Further objects, features and advantages of the invention will become apparent from the detailed description of the preferred embodiments that follows, when considered together with the attached figures of drawing.
BRIEF DESCRIPTION OF THE DRAWINGS
Exemplary embodiments of the invention are explained in more detail hereinbelow with reference to the drawing, in which:
FIG. 1 is a perspective illustration of an air-conditioning unit according to the invention;
FIG. 2 is a longitudinal section through the air-conditioning unit in FIG. 1; and
FIG. 3 is a cross-section along line III--III in FIG. 2.
DETAILED DESCRIPTION OF PREFERRED EMBODIMENTS
According to a preferred configuration of the invention, the evaporator has an end surface upon which the airstream acts and which runs at an angle of approximately 15° to 20° with respect to the direction of the airstream passing out of the blower spiral. In the case of a planar contour of the housing adjoining the blower spiral, this position of the evaporator forms a gradually tapering air duct between the housing wall and the evaporator. The heater heat exchanger has an end surface which runs at an angle of approximately 20° to 30°, preferably 23°, with respect to the end surface of the evaporator. This angle of the end surfaces of the two heat exchangers with respect to one another forms, in the direction of the open end of the V-shape, a sufficiently large space in which the air passing out of the evaporator can be divided, depending on the heating requirement, between an airstream channeled through the heating device and an airstream channeled through the bypass. In this arrangement, the outer dimensions of the two heat exchangers at the open end of the V-shape correspond approximately to the diameter of the blower spiral orthogonal to the outflow direction.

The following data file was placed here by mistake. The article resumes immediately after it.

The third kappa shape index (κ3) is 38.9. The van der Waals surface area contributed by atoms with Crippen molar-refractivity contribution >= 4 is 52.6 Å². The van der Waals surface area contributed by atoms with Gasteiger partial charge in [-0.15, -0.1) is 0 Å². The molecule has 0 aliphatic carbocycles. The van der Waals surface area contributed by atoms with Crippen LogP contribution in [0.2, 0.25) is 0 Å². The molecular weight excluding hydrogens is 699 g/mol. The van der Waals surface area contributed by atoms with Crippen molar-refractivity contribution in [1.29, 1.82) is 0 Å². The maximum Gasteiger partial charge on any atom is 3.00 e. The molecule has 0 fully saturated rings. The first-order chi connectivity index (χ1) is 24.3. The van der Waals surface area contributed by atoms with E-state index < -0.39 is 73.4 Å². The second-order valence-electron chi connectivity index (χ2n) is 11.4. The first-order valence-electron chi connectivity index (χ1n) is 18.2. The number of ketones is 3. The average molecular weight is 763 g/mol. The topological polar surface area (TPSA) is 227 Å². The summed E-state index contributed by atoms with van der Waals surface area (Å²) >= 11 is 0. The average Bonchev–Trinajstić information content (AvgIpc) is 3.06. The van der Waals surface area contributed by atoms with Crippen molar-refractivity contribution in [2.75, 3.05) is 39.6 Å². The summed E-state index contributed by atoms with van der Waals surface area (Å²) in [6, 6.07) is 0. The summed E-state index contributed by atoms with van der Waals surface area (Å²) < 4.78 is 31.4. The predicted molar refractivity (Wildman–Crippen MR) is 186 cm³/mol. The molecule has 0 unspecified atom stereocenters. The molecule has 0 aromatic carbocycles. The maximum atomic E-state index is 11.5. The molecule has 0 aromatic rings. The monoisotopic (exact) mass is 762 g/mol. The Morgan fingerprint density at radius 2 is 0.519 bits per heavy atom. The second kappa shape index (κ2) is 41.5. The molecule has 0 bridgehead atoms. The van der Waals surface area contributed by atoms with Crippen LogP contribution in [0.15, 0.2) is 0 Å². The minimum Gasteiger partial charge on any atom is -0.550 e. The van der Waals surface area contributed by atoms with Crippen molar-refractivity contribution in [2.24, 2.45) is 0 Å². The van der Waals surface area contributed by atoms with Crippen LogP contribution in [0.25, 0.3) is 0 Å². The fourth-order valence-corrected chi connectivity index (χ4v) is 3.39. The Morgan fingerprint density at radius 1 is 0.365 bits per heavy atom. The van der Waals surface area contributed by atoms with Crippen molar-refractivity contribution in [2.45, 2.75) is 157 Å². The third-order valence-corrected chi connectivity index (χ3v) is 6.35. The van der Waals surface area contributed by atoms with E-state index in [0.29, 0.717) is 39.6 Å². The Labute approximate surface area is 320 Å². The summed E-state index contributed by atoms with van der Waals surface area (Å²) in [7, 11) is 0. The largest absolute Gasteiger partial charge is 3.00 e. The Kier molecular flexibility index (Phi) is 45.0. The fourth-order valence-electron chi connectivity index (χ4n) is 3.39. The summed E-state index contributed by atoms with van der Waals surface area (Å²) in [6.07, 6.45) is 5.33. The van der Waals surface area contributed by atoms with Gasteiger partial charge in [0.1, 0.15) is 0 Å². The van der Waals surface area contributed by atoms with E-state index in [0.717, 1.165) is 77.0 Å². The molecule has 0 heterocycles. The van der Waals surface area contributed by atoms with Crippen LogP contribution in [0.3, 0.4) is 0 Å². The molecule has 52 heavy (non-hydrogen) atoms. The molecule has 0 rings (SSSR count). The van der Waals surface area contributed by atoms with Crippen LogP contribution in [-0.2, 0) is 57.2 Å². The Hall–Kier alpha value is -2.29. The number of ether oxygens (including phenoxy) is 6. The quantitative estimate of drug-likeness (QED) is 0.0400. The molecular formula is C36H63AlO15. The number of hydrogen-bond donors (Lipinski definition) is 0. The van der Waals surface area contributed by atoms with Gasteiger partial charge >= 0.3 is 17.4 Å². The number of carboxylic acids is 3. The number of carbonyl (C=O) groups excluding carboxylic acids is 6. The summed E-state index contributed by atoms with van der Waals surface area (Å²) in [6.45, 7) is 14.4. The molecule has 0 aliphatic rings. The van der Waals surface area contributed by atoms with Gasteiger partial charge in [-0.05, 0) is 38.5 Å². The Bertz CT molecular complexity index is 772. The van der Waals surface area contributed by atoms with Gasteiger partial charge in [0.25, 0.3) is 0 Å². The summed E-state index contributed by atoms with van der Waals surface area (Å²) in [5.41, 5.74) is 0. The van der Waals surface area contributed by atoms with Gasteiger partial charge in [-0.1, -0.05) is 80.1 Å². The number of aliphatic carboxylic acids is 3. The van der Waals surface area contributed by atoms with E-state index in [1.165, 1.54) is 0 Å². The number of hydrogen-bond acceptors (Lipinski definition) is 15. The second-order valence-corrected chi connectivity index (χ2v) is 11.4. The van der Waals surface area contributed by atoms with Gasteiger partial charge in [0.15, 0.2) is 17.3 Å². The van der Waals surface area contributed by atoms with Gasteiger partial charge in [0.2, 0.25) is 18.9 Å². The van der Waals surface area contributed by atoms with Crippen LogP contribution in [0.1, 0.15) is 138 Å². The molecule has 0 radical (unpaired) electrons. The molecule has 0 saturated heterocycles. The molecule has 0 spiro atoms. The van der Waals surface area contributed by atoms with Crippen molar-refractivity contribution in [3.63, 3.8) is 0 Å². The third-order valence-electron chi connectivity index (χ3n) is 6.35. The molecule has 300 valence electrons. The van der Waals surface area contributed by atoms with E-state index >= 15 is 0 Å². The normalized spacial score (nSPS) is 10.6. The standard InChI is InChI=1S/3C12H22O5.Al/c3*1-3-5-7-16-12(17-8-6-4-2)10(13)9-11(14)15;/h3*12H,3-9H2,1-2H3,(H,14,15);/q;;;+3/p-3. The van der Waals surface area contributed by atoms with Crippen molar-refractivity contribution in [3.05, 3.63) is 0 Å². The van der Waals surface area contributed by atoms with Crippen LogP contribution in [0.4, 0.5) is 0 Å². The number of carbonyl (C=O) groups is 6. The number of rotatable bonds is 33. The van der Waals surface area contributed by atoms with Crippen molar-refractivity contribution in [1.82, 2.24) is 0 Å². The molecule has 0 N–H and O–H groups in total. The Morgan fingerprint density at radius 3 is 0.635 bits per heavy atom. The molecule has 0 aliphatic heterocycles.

A preferred embodiment or feature of the invention consists in that a bypass duct which can be closed by means of an airstream control flap is formed on that side of the heater heat exchanger which is remote from the blower. This position of the bypass duct means that the path for the cold air is somewhat longer than the path of the airstream directed through the heater heat exchanger, the so-called warm air. The advantage of this arrangement is that the flow resistance of the heater heat exchanger is compensated at least partially by the longer flow path of the cold air.